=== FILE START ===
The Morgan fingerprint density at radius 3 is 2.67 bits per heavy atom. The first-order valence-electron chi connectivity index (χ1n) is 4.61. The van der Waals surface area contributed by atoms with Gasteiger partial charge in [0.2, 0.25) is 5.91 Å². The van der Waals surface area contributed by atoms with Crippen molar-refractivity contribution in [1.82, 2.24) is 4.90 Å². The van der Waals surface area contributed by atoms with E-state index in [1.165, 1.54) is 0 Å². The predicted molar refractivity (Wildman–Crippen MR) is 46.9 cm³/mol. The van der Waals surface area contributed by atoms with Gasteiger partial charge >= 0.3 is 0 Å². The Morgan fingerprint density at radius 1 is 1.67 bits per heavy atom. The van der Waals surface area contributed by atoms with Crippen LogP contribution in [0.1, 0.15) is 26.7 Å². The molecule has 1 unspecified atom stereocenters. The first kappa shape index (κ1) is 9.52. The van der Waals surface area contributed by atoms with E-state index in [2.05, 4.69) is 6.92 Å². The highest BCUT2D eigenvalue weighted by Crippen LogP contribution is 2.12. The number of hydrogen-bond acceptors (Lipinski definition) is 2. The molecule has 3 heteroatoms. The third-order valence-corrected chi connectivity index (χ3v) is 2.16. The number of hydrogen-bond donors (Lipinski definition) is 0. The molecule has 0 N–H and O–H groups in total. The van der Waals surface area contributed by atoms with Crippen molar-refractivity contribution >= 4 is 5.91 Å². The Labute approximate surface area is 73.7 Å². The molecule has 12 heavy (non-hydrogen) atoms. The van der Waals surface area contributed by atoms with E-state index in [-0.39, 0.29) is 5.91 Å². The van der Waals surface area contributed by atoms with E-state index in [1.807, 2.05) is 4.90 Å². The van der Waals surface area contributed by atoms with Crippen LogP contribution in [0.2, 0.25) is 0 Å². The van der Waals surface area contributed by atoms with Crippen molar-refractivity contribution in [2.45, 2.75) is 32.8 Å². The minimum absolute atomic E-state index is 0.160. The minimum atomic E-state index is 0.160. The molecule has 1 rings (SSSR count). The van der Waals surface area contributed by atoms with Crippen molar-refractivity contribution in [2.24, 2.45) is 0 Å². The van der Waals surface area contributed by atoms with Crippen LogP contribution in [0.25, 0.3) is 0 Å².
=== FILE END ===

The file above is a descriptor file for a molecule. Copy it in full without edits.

The Morgan fingerprint density at radius 3 is 2.67 bits per heavy atom. The first-order valence-electron chi connectivity index (χ1n) is 4.61. The van der Waals surface area contributed by atoms with Gasteiger partial charge in [0.2, 0.25) is 5.91 Å². The van der Waals surface area contributed by atoms with Crippen molar-refractivity contribution in [1.82, 2.24) is 4.90 Å². The van der Waals surface area contributed by atoms with E-state index in [1.165, 1.54) is 0 Å². The predicted molar refractivity (Wildman–Crippen MR) is 46.9 cm³/mol. The van der Waals surface area contributed by atoms with Gasteiger partial charge >= 0.3 is 0 Å². The Morgan fingerprint density at radius 1 is 1.67 bits per heavy atom. The van der Waals surface area contributed by atoms with Crippen LogP contribution in [0.1, 0.15) is 26.7 Å². The molecule has 1 unspecified atom stereocenters. The first kappa shape index (κ1) is 9.52. The van der Waals surface area contributed by atoms with E-state index in [2.05, 4.69) is 6.92 Å². The highest BCUT2D eigenvalue weighted by Crippen LogP contribution is 2.12. The number of hydrogen-bond acceptors (Lipinski definition) is 2. The molecule has 3 heteroatoms. The third-order valence-corrected chi connectivity index (χ3v) is 2.16. The number of hydrogen-bond donors (Lipinski definition) is 0. The molecule has 0 N–H and O–H groups in total. The van der Waals surface area contributed by atoms with Crippen molar-refractivity contribution >= 4 is 5.91 Å². The Labute approximate surface area is 73.7 Å². The molecule has 12 heavy (non-hydrogen) atoms. The van der Waals surface area contributed by atoms with E-state index in [-0.39, 0.29) is 5.91 Å². The van der Waals surface area contributed by atoms with E-state index in [1.807, 2.05) is 4.90 Å². The van der Waals surface area contributed by atoms with Crippen LogP contribution in [0.2, 0.25) is 0 Å². The van der Waals surface area contributed by atoms with Crippen molar-refractivity contribution in [2.45, 2.75) is 32.8 Å². The minimum absolute atomic E-state index is 0.160. The minimum atomic E-state index is 0.160. The molecule has 1 rings (SSSR count). The van der Waals surface area contributed by atoms with Crippen molar-refractivity contribution in [2.24, 2.45) is 0 Å². The van der Waals surface area contributed by atoms with Crippen LogP contribution in [0.25, 0.3) is 0 Å².